Abstract 14355: Inhibition of ROS in the Rostral Ventrolateral Medulla Improves Baroreflex Function in Stroke-Prone Spontaneously Hypertensive Rats
Background: Previous studies suggest that the increased reactive oxygen species (ROS) in the rostral ventrolateral medulla (RVLM), a vasomotor center in the brainstem, contributes to sympathoexcitation. It has been well established that cardiovascular diseases often impair baroreflex.
Hypothesis: The aim of the present study was to determine whether the inhibition of ROS in the RVLM by the overexpression of Mn superoxide dismutase (MnSOD) improves baroreflex function and to determine the process of change between baroreflex sensitivity (BRS) and blood pressure (BP) or heart rate (HR) in stroke-prone spontaneously hypertensive rats (SHRSP).
Methods and Results: We inhibited ROS production in the RVLM by transfecting adenovirus vectors encoding either MnSOD (AdMnSOD) or β-galactosidase (Adβgal) into the RVLM. Baroreflex sensitivity (spontaneous sequence method) was significantly lower in untreated-SHRSP than in Wistar-Kyoto rats (WKY) (1.66±0.02 vs. 2.15±0.06 ms/mmHg, p<0.01, n=7 for SHRSP, n=3 for WKY). BRS was significantly higher in AdMnSOD-treated SHRSP than in Adβgal-treated SHRSP at day 3 after the gene transfer. And mean arterial pressure (MAP) and HR in a conscious state were significantly lower in AdMnSOD-treated SHRSP than in Adβgal-treated SHRSP at day 5 after the gene transfer. The BRS increased, and MAP and HR reduced overtime. The MnSOD transfection, relative to Adβgal, lowered MAP and HR and increased BRS. These changes peaked at day 7 after the transfection (ΔBRS; +1.85±0.10 ms/mmHg, ΔMAP; -38.3±4.6 mmHg, ΔHR; -77.4±6.4 bpm, n=5). In non-treated SHRSP, intravenous infusions of metoprorol increased BRS whereas atropine did not. In contrast, in AdMnSOD-treated SHRSP, atropine decreased BRS whereas metoprorol did not.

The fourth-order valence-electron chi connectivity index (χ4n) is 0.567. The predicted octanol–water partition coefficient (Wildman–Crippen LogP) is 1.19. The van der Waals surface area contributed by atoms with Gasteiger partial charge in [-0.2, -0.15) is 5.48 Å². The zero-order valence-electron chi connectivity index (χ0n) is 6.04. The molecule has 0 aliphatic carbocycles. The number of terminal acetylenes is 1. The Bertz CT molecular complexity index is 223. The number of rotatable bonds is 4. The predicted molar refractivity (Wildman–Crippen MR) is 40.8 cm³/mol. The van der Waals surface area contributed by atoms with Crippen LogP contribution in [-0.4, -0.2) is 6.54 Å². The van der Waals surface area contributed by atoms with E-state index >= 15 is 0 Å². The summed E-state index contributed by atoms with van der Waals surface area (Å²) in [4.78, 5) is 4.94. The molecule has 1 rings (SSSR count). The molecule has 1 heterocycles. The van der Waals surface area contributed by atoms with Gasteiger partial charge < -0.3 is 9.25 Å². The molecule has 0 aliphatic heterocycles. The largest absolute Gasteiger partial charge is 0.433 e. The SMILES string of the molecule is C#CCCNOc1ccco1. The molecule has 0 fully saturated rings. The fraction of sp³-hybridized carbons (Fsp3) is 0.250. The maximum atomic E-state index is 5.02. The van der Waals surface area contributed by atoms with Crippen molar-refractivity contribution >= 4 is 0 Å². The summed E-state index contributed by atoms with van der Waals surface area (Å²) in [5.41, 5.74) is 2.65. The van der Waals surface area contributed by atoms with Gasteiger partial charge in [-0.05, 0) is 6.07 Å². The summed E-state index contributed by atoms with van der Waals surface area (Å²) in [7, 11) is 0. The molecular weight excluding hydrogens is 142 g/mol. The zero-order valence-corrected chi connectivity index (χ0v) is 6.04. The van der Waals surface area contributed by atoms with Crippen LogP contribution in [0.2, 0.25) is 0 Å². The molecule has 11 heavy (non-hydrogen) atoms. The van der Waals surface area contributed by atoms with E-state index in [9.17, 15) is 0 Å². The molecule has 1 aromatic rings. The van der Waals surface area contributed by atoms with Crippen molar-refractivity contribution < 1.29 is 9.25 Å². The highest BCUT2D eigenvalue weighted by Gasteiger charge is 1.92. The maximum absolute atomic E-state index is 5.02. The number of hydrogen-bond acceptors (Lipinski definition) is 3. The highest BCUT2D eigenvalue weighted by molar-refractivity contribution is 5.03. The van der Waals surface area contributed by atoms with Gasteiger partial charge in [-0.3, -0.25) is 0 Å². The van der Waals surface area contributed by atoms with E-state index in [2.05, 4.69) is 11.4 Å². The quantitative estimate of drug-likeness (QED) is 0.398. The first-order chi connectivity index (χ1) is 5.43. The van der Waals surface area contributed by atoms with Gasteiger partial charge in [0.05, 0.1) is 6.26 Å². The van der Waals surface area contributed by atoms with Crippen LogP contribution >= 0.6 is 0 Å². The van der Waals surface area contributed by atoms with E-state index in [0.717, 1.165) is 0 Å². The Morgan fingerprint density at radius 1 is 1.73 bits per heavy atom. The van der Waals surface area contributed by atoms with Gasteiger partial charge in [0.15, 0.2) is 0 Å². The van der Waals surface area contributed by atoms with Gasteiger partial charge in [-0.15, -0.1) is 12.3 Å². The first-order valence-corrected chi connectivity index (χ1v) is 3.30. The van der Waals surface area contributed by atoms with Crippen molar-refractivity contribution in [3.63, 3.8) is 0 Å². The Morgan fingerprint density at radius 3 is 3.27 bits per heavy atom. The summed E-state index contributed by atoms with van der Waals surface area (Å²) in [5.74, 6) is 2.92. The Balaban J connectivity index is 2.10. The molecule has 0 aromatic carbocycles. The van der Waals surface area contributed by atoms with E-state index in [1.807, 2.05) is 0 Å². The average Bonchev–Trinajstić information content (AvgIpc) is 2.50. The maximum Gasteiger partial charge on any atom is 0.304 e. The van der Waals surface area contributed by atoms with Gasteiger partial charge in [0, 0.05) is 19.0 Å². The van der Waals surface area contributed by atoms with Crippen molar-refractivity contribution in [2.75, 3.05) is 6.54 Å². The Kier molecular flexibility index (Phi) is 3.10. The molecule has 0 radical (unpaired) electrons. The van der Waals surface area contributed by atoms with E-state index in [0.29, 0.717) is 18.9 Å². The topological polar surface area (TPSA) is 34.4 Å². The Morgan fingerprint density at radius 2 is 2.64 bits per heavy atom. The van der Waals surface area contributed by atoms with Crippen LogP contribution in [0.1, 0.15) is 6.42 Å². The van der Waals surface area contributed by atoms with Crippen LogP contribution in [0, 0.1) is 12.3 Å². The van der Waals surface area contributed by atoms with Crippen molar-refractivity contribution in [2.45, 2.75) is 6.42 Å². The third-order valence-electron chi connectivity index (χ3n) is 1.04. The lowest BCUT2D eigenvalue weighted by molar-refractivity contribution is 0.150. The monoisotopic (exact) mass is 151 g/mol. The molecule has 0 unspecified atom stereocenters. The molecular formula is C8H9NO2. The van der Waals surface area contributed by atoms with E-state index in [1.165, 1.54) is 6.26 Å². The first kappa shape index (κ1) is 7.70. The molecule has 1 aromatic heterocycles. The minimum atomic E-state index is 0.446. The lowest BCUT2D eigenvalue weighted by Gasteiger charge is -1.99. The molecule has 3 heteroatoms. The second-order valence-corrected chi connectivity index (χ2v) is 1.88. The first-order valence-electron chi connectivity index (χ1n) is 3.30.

Conclusion: These results indicate that ROS in the RVLM impairs BRS via activation of sympathetic nervous system. Second, our findings suggest that the improved BRS is due to the inhibition of the activity of the sympathetic nervous system, but not activation of the parasympathetic nervous system.
- © 2011 by American Heart Association, Inc.